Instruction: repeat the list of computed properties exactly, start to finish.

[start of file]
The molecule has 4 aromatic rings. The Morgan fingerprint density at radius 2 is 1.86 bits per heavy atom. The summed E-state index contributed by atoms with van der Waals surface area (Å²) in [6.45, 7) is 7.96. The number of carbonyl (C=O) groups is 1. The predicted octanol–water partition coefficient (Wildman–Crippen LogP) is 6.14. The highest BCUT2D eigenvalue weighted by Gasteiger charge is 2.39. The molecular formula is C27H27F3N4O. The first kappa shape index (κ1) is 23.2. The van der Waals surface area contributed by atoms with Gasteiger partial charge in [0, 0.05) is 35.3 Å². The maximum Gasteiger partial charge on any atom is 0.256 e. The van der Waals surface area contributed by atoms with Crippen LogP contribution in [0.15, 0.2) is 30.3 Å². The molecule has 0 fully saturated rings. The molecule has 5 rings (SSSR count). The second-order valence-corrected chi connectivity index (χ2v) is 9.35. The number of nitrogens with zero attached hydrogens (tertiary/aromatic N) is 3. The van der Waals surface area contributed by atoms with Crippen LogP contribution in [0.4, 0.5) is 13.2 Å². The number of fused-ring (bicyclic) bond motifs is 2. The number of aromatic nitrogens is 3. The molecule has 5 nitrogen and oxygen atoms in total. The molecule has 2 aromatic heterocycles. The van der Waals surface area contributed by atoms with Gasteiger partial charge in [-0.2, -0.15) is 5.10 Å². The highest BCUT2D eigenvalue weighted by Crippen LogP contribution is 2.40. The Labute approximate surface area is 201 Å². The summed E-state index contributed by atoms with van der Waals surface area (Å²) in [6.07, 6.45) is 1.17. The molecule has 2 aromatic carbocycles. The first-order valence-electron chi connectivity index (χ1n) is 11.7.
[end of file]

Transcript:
The molecule has 4 aromatic rings. The Morgan fingerprint density at radius 2 is 1.86 bits per heavy atom. The summed E-state index contributed by atoms with van der Waals surface area (Å²) in [6.45, 7) is 7.96. The number of carbonyl (C=O) groups is 1. The predicted octanol–water partition coefficient (Wildman–Crippen LogP) is 6.14. The highest BCUT2D eigenvalue weighted by Gasteiger charge is 2.39. The molecular formula is C27H27F3N4O. The first kappa shape index (κ1) is 23.2. The van der Waals surface area contributed by atoms with Gasteiger partial charge in [0, 0.05) is 35.3 Å². The maximum Gasteiger partial charge on any atom is 0.256 e. The van der Waals surface area contributed by atoms with Crippen LogP contribution in [0.15, 0.2) is 30.3 Å². The molecule has 0 fully saturated rings. The molecule has 5 rings (SSSR count). The second-order valence-corrected chi connectivity index (χ2v) is 9.35. The number of nitrogens with zero attached hydrogens (tertiary/aromatic N) is 3. The van der Waals surface area contributed by atoms with Crippen LogP contribution in [0.4, 0.5) is 13.2 Å². The number of fused-ring (bicyclic) bond motifs is 2. The number of aromatic nitrogens is 3. The molecule has 5 nitrogen and oxygen atoms in total. The molecule has 2 aromatic heterocycles. The van der Waals surface area contributed by atoms with Gasteiger partial charge in [-0.2, -0.15) is 5.10 Å². The highest BCUT2D eigenvalue weighted by Crippen LogP contribution is 2.40. The Labute approximate surface area is 201 Å². The summed E-state index contributed by atoms with van der Waals surface area (Å²) in [6.07, 6.45) is 1.17. The molecule has 2 aromatic carbocycles. The first-order valence-electron chi connectivity index (χ1n) is 11.7.